Airmen at Schriever Air Force Base this spring will finish a project to make the navigation system that guides everything from rent-a-cars to one-ton bombs more accurate.
The fix itself seems simple: Move navigation satellites a little farther apart to cover more of the globe.
In practice, it’s months of work and millions of math problems to initiate dozens of small moves in space.
“One of the concerns with GPS is when you’re moving those satellites around, you can create gaps in coverage,” explained Micah Walter-Range, a research analyst with the Colorado Springs-based Space Foundation.
The average Global Positioning System user won’t notice a change. The system of 31 satellites has always been accurate enough to tell you when you’ve missed a freeway exit or passed grandma’s driveway.
But in some places — tightly-packed urban areas and the canyon-cluttered landscape of Afghanistan — it could make a big difference.
GPS is arguably the most popular thing the Air Force has ever done. Invented as a top-secret navigation system for the military using signals from space to triangulate position, it’s now available on most smart phones.
“We have more than one billion customers,” said Col. Wayne Monteith, commander of Schriever’s 50th Space Wing, which oversees the GPS constellation.
The first GPS satellite rocketed into orbit in 1978. The machines are clocks that send timing signals 12,600 miles to earth with radio waves.
The timing signal lets users on the ground know how far they are from the satellite. Knowing the distance to three or more of the satellites allows users to triangulate their location on Earth using fairly simple geometry.
Over time, a wide range of industries found other uses for the signals. Accurate to the millionth of a second, GPS allowed the creation of automated teller machines and electronic stock trades. The GPS signal is also used to time the millions of pieces of data flying through wires on computer networks.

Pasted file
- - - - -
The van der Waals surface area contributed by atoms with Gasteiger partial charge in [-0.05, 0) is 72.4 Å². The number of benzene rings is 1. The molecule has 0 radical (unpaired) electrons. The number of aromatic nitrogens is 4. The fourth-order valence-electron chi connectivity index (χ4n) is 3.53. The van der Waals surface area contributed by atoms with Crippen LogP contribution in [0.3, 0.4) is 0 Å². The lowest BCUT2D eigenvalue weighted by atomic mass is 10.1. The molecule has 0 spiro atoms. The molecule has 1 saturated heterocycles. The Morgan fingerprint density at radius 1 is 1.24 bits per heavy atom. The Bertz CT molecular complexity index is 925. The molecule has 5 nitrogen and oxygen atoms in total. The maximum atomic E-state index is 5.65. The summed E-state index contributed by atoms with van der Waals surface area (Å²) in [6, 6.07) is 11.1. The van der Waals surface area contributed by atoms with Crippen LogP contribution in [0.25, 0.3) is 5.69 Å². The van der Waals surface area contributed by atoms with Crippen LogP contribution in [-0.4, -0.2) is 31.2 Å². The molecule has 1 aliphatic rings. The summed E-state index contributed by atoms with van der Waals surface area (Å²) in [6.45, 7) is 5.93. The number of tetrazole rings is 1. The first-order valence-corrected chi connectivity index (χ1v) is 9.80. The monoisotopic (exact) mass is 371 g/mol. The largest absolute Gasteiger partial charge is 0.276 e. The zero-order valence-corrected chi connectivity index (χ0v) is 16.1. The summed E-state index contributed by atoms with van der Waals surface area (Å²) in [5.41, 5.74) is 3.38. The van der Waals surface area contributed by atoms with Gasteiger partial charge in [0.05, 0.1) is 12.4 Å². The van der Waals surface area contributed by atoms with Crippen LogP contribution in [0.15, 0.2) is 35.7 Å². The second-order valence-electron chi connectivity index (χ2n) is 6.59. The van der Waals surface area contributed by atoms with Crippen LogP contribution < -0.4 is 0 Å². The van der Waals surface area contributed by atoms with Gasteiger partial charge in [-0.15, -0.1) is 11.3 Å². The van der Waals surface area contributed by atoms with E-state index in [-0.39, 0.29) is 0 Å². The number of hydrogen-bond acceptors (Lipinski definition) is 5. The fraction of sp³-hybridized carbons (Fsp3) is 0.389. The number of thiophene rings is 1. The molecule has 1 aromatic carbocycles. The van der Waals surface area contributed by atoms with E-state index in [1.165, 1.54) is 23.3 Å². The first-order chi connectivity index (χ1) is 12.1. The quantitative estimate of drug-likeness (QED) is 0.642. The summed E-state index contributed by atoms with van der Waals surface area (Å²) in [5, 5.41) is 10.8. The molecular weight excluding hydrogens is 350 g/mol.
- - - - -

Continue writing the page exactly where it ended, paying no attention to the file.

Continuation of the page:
But GPS has always had an Achilles heel: It loses accuracy and can even fail in canyons like the ones in Afghanistan or in the urban canyons of big cities where skyscrapers take the place of mountains.
The best way to tackle the canyon problem is to make sure there are plenty of navigation satellites overhead at any one time.
Allowing users to “see” more satellites with their receivers is the goal of the latest GPS initiative started Jan. 13, 2010, when airmen at the 50th’s 2nd Space Operations Squadron began maneuvers to reposition three of the navigation satellites. One of the satellites took 351 days to reach its new orbit and the moves weren’t finished until earlier this month.
In August, the Air Force began moving another three GPS satellites, moves that will be finished in June.
“When complete, the constellation will attain the most optimal geometry in its 42-year-history, maximizing GPS coverage for all users,” Air Force Space Command wrote in a news release.
Per K. Enge, a Stanford University engineering professor who studies GPS accuracy, said the big change will mostly go unnoticed on the ground. But when compiled with other initiatives in recent years to improve GPS, including the launch of a new generation of satellites, all the small changes add up.
“It helps a lot,” said Enge.
It could help most in Afghanistan, where troops need the accuracy to target Taliban fighters with high-tech weapons in a tortured landscape Montieth called “terrain challenged.”
“All that terrain does a great job of blocking the GPS signal,” explained Walter-Range.
When the space maneuvering is complete, though, the military will have more satellites directly overhead, beating the canyon challenge, he said.
While the accomplishment will be felt worldwide, the folks at the 50th are nonchalant about what they’ve done.
“It’s what we do every day,” Monteith said.
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